The best aspect of Intuitive Surgical is that its operating model is built to generate successively higher margins over time. In its early days, selling its pricey da Vinci system made up the bulk of its revenue. However, these are costly systems to produce, thereby leading to only mediocre margins. As time has passed and the base of installed systems has grown, selling instruments with each procedure and servicing its systems now accounts for the bulk of its revenue. That's good news, because these are higher-margin sales channels.

With a long runway ahead for da Vinci to pick up market share in thoracic, colorectal, and general soft tissue surgery, Intuitive Surgical looks unstoppable.

An Amazon logistics employee prepping products for shipment.

Image source: Amazon.


Let's be honest, is there ever a bad time to buy into Amazon (NASDAQ:AMZN)? It's consistently dominant in two businesses and is seeing its operating cash flow go to the moon. If the market were to crash, it should be high on your list of buys.

It's most visibly dominant in the retail space. The company's online marketplace controls approximately 40% of all e-commerce sales in the United States, per an eMarketer report. This utter dominance of U.S. online retail sales has helped the company sign up more than 200 million people to a Prime membership worldwide. Paying for a membership encourages these folks to spend more and remain loyal to Amazon's ecosystem of products and services. It also doesn't hurt that the company is collecting fees from Prime members that bolster its thin retail margins.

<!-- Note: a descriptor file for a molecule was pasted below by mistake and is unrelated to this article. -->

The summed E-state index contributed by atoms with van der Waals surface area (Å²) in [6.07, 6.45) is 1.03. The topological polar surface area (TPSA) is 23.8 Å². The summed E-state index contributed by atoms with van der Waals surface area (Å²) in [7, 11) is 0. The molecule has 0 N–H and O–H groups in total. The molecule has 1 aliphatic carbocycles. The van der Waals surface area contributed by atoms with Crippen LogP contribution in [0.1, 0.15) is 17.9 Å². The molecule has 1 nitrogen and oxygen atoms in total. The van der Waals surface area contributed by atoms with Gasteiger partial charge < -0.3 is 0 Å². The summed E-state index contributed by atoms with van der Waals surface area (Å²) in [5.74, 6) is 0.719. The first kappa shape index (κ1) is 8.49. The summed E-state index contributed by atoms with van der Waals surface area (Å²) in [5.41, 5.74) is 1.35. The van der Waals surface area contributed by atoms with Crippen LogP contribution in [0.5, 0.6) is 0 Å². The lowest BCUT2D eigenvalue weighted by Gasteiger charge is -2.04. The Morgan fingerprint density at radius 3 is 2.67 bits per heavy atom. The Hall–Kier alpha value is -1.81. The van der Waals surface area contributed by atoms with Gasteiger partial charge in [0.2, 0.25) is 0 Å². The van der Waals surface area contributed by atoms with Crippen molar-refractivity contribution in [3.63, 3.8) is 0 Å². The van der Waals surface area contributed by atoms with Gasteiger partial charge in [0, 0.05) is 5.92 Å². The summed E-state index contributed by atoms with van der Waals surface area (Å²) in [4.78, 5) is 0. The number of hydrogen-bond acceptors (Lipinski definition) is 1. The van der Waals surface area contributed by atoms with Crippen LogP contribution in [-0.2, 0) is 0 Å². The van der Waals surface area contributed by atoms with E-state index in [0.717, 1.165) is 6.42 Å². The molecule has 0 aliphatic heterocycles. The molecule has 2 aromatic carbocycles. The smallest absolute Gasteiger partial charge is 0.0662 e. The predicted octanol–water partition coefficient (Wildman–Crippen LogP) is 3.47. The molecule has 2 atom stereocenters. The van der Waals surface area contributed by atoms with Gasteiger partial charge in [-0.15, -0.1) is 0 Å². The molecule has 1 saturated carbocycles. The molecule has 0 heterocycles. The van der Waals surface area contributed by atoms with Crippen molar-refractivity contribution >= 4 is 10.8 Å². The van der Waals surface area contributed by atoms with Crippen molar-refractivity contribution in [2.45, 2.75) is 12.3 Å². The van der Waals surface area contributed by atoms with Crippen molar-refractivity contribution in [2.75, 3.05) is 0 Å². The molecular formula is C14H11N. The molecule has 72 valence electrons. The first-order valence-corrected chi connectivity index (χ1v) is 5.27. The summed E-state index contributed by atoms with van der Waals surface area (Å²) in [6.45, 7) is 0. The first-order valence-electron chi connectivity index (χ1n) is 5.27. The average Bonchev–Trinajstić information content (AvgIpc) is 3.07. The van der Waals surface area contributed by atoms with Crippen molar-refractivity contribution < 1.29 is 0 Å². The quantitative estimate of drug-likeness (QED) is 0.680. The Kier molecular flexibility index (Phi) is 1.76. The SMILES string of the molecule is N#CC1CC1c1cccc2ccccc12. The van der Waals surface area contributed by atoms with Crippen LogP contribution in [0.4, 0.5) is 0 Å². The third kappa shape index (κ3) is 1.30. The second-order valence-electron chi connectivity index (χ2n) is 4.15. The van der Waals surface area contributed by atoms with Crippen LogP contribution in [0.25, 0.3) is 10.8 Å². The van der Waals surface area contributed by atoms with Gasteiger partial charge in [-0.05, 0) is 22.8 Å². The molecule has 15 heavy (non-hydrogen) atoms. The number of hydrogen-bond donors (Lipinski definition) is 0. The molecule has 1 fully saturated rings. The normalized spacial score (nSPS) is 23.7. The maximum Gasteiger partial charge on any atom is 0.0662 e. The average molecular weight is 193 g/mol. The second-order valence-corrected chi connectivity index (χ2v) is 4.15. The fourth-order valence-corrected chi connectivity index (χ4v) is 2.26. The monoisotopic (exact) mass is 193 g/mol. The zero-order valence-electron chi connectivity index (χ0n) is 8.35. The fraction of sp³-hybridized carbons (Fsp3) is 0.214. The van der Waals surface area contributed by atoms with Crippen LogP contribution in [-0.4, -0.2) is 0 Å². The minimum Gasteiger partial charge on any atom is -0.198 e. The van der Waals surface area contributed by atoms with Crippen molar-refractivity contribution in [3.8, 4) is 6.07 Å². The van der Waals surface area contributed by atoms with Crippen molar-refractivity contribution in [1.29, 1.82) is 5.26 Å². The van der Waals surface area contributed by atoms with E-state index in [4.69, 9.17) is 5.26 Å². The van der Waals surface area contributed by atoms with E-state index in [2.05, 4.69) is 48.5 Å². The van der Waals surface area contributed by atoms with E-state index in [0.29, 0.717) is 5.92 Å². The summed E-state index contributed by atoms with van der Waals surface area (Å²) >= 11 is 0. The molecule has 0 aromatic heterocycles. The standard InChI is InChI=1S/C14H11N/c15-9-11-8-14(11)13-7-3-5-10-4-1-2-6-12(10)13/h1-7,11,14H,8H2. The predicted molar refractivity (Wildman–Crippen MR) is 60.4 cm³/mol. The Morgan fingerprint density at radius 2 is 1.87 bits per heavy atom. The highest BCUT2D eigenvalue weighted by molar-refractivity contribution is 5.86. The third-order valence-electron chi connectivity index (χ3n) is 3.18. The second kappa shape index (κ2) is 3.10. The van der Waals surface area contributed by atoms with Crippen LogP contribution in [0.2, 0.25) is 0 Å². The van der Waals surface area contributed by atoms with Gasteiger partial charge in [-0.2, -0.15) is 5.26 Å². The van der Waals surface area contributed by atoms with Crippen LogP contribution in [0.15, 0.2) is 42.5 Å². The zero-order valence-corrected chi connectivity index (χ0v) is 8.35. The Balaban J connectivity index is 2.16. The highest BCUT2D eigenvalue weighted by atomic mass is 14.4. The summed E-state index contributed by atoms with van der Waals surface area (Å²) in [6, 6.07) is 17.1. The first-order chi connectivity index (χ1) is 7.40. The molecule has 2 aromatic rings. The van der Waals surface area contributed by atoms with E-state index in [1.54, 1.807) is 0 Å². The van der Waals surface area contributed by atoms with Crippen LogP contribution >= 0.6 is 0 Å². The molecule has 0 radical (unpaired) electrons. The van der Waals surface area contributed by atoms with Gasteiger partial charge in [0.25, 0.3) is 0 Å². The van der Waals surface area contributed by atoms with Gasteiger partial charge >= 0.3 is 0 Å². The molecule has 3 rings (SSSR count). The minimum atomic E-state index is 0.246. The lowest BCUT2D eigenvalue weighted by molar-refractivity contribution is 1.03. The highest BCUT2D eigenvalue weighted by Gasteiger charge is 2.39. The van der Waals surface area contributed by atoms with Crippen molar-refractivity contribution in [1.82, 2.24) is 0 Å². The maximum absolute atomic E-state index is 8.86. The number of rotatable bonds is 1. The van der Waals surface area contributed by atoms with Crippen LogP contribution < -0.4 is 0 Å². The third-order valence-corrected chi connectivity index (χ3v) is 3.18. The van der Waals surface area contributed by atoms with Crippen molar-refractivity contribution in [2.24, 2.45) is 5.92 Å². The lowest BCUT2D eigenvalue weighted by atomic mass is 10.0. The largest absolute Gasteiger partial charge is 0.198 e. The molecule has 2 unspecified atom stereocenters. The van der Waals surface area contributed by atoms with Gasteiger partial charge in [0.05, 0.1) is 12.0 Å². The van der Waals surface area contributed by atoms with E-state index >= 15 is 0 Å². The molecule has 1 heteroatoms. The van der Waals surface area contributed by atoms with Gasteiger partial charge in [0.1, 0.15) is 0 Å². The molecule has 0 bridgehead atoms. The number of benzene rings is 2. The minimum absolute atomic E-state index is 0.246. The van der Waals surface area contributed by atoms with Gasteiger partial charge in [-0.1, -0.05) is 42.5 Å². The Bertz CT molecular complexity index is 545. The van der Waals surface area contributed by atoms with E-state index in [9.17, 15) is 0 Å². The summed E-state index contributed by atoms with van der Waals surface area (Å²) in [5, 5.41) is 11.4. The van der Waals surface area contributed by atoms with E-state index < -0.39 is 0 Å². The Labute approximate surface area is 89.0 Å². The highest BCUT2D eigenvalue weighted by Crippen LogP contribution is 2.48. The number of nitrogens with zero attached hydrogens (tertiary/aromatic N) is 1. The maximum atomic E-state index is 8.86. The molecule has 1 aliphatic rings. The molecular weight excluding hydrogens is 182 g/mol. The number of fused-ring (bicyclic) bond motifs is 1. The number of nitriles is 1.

But Amazon is about more than just selling things online. Advertising revenue is up, it's becoming a logistical powerhouse, and, most importantly, it's the leading provider of cloud infrastructure services. Amazon Web Services (AWS) grew sales by 30% during pandemic-riddled 2020, and it's on track for $54 billion in annual run-rate revenue, based on the $13.5 billion generated in the March-ended quarter.

Because cloud margins trump retail and ad margins, the rapid growth of AWS has Amazon set to potentially triple its operating cash flow by 2025. It's an unstoppable company in virtually any market environment. 

This article represents the opinion of the writer, who may disagree with the “official” recommendation position of a Motley Fool premium advisory service. We’re motley! Questioning an investing thesis -- even one of our own -- helps us all think critically about investing and make decisions that help us become smarter, happier, and richer.